Editorial: Why Black Lives Matter

By Cynthia Prairie
©2020 Telegraph Publishing LLC

You say “All Lives Matter?”

Let me be clear that Black Lives Matter now because they have never mattered.  They haven’t mattered to the majority of white Americans and white America holds all the cards and all the privileges.

As a nation, we have enslaved black lives to prop up our agriculture and international trading systems. We have raped black bodies and hung them from bridges and trees. We have burned black towns to the ground, dug mass graves for their bodies and buried this history and felt no shame about it.

We have used black bodies in medical experiments without permission. The Tuskegee syphilis and gynecological  studies are two.

Our government legally sanctioned redlining black communities to make it either impossible or impossibly expensive for black Americans to get bank loans to buy their homes and repair them.

Despite outlawing redlining, discrimination in housing still occurs. Black renters are told vacant apartments have been rented, while white renters are let through the door. And black homebuyers are ushered away from some neighborhoods and into others.

When major roads, industrial and commercial projects come in, the communities to get displaced are disproportionately African American. The minority villages that once made up what is now New York City’s Central Park are good example.

Today, black Americans are systematically denied bank loans at much higher rates than white Americans.  The subprime housing loan crisis of 2008 hit poor and black communities particularly hard, causing a huge loss in homeownership. Many had been specifically targeted for those loans.

How does one build up equity and a good credit rating when the system constantly works against you?

When we finally acknowledged that our black Americans could serve in our wars, we put them on latrine duty cleaning up after white soldiers. And when some returned home in uniform, we killed them for wearing that uniform. We also denied them access to the G.I. Bill, a bill that gave my father a college education upon his return from the European Theater in World War II.

We allow vigilantes to still kill our black lives and when they do, we disparage the victim to justify the killing. Trayvon Martin and Amaud Arbery. Say their names.

Our police pull over, arrest and kill black Americans at several times the rate that their percentage of the population would indicate.

If you are a black American, you are up to 3.5 times as likely to die at the hands of police than a white American.

You can call this the one bad apple theory of policing, but I am afraid you would be wrong. It is institutional, just like our white privilege. This history behind this cannot be ignored. When a white person commits a crime, he’s a rogue. When a black person does the very same crime, white America disdains all black Americans.

And every day, black Americans face discrimination based on skin color, hairstyle, name, manner of speech, dress, anything that white Americans can think of to prove our own superiority.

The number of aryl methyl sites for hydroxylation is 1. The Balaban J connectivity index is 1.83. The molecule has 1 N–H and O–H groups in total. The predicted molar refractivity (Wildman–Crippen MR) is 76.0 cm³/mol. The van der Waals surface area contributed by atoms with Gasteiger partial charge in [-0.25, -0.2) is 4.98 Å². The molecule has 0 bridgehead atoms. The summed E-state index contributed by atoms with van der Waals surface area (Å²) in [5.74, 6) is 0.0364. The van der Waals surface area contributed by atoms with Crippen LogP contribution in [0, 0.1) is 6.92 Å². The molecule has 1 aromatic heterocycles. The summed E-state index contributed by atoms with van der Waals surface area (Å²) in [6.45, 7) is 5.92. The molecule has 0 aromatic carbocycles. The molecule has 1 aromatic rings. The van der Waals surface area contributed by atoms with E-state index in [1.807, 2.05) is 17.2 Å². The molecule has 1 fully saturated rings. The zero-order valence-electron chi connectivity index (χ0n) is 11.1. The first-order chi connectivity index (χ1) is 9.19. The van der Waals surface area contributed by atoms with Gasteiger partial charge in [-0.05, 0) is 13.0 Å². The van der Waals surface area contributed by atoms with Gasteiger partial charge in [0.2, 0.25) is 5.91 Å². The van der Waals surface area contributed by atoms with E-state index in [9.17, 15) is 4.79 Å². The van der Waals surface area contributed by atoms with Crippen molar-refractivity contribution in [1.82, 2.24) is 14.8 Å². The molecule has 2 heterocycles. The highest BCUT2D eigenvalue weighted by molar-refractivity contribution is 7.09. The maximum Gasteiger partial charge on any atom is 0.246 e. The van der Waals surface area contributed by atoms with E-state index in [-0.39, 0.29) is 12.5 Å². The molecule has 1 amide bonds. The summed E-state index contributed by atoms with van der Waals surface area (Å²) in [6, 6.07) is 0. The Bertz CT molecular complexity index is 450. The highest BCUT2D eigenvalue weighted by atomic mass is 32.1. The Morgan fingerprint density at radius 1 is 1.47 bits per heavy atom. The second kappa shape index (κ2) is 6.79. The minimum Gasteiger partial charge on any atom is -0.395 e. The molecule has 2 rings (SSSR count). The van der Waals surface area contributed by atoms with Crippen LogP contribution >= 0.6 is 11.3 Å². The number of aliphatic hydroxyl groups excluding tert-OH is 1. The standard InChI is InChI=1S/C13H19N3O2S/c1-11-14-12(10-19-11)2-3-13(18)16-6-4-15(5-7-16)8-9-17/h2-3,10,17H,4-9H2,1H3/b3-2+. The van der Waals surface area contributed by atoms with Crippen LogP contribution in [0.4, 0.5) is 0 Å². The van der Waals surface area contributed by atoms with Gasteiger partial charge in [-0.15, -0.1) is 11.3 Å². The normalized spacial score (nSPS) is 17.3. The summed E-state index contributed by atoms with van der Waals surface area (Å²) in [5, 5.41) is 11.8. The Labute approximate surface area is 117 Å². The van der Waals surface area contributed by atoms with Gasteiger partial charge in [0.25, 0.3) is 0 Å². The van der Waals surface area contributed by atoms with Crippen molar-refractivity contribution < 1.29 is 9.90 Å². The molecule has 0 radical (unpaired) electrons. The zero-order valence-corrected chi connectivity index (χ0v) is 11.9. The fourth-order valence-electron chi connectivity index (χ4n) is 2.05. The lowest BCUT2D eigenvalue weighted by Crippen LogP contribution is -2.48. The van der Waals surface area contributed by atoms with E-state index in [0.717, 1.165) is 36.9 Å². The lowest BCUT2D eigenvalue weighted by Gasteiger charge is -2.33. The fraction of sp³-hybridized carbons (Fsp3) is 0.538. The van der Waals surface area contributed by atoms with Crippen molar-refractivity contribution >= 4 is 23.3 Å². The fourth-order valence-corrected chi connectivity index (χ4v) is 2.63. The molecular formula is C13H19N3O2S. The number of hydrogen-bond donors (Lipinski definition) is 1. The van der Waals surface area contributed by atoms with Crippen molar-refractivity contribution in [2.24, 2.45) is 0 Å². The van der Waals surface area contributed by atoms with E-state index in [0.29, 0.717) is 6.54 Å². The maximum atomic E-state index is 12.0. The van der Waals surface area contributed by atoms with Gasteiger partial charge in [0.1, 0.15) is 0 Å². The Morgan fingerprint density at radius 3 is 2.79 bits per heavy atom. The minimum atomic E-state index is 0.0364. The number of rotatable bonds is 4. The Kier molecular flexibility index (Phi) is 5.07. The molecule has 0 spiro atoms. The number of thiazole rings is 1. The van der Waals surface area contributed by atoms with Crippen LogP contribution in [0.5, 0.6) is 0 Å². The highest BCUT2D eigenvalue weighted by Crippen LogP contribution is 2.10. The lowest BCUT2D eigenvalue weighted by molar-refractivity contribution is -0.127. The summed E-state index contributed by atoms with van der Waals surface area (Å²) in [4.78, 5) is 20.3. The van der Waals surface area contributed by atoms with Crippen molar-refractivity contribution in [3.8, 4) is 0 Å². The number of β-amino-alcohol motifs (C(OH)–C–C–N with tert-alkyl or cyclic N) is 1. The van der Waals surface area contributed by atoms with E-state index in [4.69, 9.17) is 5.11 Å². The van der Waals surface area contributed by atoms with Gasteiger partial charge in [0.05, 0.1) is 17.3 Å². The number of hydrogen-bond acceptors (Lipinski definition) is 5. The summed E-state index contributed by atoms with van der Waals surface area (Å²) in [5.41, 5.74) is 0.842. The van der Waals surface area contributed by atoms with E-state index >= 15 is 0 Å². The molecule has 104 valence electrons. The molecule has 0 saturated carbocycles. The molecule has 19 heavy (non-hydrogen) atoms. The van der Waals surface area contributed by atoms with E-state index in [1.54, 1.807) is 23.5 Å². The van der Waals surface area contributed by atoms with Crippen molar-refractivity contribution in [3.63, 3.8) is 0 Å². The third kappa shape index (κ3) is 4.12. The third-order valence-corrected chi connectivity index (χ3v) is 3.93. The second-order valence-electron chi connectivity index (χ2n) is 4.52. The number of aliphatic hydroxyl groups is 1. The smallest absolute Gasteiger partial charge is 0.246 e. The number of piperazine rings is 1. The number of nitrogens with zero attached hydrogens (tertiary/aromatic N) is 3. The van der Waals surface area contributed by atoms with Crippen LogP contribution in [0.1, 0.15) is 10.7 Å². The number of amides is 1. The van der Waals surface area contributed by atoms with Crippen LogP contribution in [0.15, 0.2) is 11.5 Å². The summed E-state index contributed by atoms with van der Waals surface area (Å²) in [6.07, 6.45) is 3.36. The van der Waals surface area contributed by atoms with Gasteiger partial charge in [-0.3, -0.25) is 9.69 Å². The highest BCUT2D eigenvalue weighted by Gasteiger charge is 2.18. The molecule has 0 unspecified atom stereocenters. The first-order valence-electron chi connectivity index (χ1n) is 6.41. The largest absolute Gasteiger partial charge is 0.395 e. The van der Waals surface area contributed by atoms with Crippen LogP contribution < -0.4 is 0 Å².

So don’t give me this “All Lives Matter” bull until you can prove to me that Black Lives Really Do Matter to you.

To learn more:

The Tulsa Race Massacre.

African-Americans and Medical Research.

Central Park and the loss of Seneca Village.

The G.I. Bill and African-American Soldiers.

“Not in My Neighborhood, How Bigotry Shaped a Great American City,” by Antero Pietila.

African-Americans hit particularly hard by the housing crisis.

Mapping police violence against black Americans.

A historian explains how racist policing took over American cities.

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Filed Under: CommentaryRacial JusticeTelegraph Editorial

About the Author: Cynthia Prairie has been a newspaper editor more than 40 years. Cynthia has worked at such publications as the Raleigh Times, the Baltimore News American, the Buffalo Courier Express, the Chicago Sun-Times and the Patuxent Publishing chain of community newspapers in Maryland, and has won numerous state awards for her reporting. As an editor, she has overseen her staffs to win many awards for indepth coverage. She and her family moved to Chester, Vermont in 2004.

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  1. Karen Levian says:


    Thank you for publishing your editorial.

    Especially at this time the words of a black law school classmate resonate. She said, “When I go out of the house, everyone sees who I am right away.”

    Conversely, as a middle aged white female, I am relatively invisible.

  2. Cynthia Prairie says:

    At the bottom of the editorial are links to where you can find more information. Other sources said up 3.5 times and I should have linked to them as well.

    But here is one: https://ajph.aphapublications.org/doi/10.2105/AJPH.2018.304559 which was also cited here: https://www.washingtonpost.com/outlook/police-violence-pandemic/2020/06/05/e1a2a1b0-a669-11ea-b619-3f9133bbb482_story.html

    And this as well: https://www.sciencemag.org/news/2019/08/study-claims-white-police-no-more-likely-shoot-minorities-draws-fire

  3. Nelson Abbott says:

    Just curious as to where you got your stats. In particular, the ratio of blacks likely to die at the hands of police. The facts published by the FBI paint an entirely different picture than your info.

  4. K. Zuppinger says:

    Brilliant. And to the point.

    Thank you.

  5. Tim Roper says:

    Hear! Hear!

  6. S. Goodfellow says:

    Thank you !!!

  7. Helen Ellis says:

    Thank you, Cynthia.

  8. H. Chase says:


  9. Sara Stowell says:

    Thanks Cynthia.

  10. Linda Diak says:

    Thank you.